102-year-old artist still leads full life
By Alaina Bartel
Kay Van Scoy, age 102, makes her way over to one of two pale pink reclining chairs in her living room. The four walls surrounding her are covered in a white wallpaper decorated with tiny, periwinkle flowers.
On top of that wallpaper are several paintings — some of them she’s bought, several of them she’s painted herself and almost all of them contain beautiful, colorful birds perched on a branch dangling with flowers. Van Scoy’s art is depicted by an almost microscopic signature, “Kay,” hidden towards the bottom of the paintings.
To the left of her is a bay window showcasing her perfectly trimmed and green front lawn and a sidewalk leading up to her front door.
As a lawn mower zooms past her window, she takes a look outside and explains the shirtless man with the hot pink bandana steering it.
“I’ve been alone and things have gone well because of the neighbors, they have taken over,” Van Scoy said. She was married in 1941 for 21 years until her husband passed away.
“He didn’t live too long, he had a heart attack. The ambulance people said they got him to the hospital but not soon enough,” she said. “I had never mowed the lawn but I was trying and I had lawnmower problems.
“So, I run over there,” to her neighbor Lowell Etzler’s, the man on the lawn mower, “and ask him to help and he’s been helping ever since. He and his wife make sure that everything is okay over here. If it wouldn’t be for them, I probably would not try to stay here because too many things happen. They check me every day to make sure I’m up.”
Although she lives alone, she’s never bored. Van Scoy has quite a few interests to keep up with along with her painting, including her playing card club, the library reading club and several church activities.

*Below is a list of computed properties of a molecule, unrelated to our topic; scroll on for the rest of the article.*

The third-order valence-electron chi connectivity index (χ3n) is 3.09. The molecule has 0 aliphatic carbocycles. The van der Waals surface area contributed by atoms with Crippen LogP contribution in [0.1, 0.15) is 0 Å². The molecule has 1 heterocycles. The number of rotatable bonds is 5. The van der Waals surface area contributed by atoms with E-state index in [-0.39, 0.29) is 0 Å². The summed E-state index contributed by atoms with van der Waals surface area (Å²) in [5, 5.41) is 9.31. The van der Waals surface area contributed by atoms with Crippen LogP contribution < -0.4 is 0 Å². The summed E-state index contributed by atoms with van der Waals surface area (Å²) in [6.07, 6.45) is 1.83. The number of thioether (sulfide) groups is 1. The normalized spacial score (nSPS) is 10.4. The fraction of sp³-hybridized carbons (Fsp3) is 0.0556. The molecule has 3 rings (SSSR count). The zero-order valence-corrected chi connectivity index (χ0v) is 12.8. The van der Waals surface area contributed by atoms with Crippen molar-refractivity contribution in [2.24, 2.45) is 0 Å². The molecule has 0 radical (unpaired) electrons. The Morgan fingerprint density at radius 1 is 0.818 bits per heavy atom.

“I read a lot. We sort of tell each other which ones we like (at her book club) and pick them up at the library. I don’t really have anymore hobbies now since I’m 102,” she said.
Thirty years ago, however, her main hobby was painting. It all started when she was working in Mansfield and walked passed a business with a sign in the window. It said there was going to be an art teacher there giving painting lessons.
“I went in and signed up. I went into work and I told them I’d have to have this (day) and this (day) off in order to go to classes and they didn’t seem to object. I was working at the bank at that time,” she said.
For a while now she has been wanting to paint some angels, but she hasn’t had the resources to do so. She said it’s been a long while since she’s painted.
“My paints are so old and there’s a car in the garage but I’m not supposed to be driving it.,” Van Scoy said. “So I haven’t had a chance to freshen my paints.”
Towards the end of her sentence, her grandfather clock made its 3:00 p.m. presence known, although somewhat muffled.
“It’s a little weak, I haven’t wound it today,” she said with a light chuckle.
Van Scoy continued talking about her other interests and how she spends her time.
“Once a month I have a nephew that comes and he’s down in Amish Country. It takes him an hour to get here, but he spends a whole day with me and takes me to lunch and to any shopping I want to do. The last time he came, he made my salads for me. He makes himself useful when he comes,” she said with a smile.
Along with staying healthy by eating salads, Van Scoy credits her longevity, in part, to her father for encouraging her not to drink or smoke.
“In plain English, I’d say to live a clean life. In the first place, if my dad would have ever caught me or the two boys (her younger brothers) smoking, we would have gotten our pants paddled,” she said. “I think we were just taught a good healthy life at home.”
“I have taken life a day at a time and have enjoyed what I’ve had,” she added. “I just look forward to each day and my health is good. I’m looking forward to what comes next.”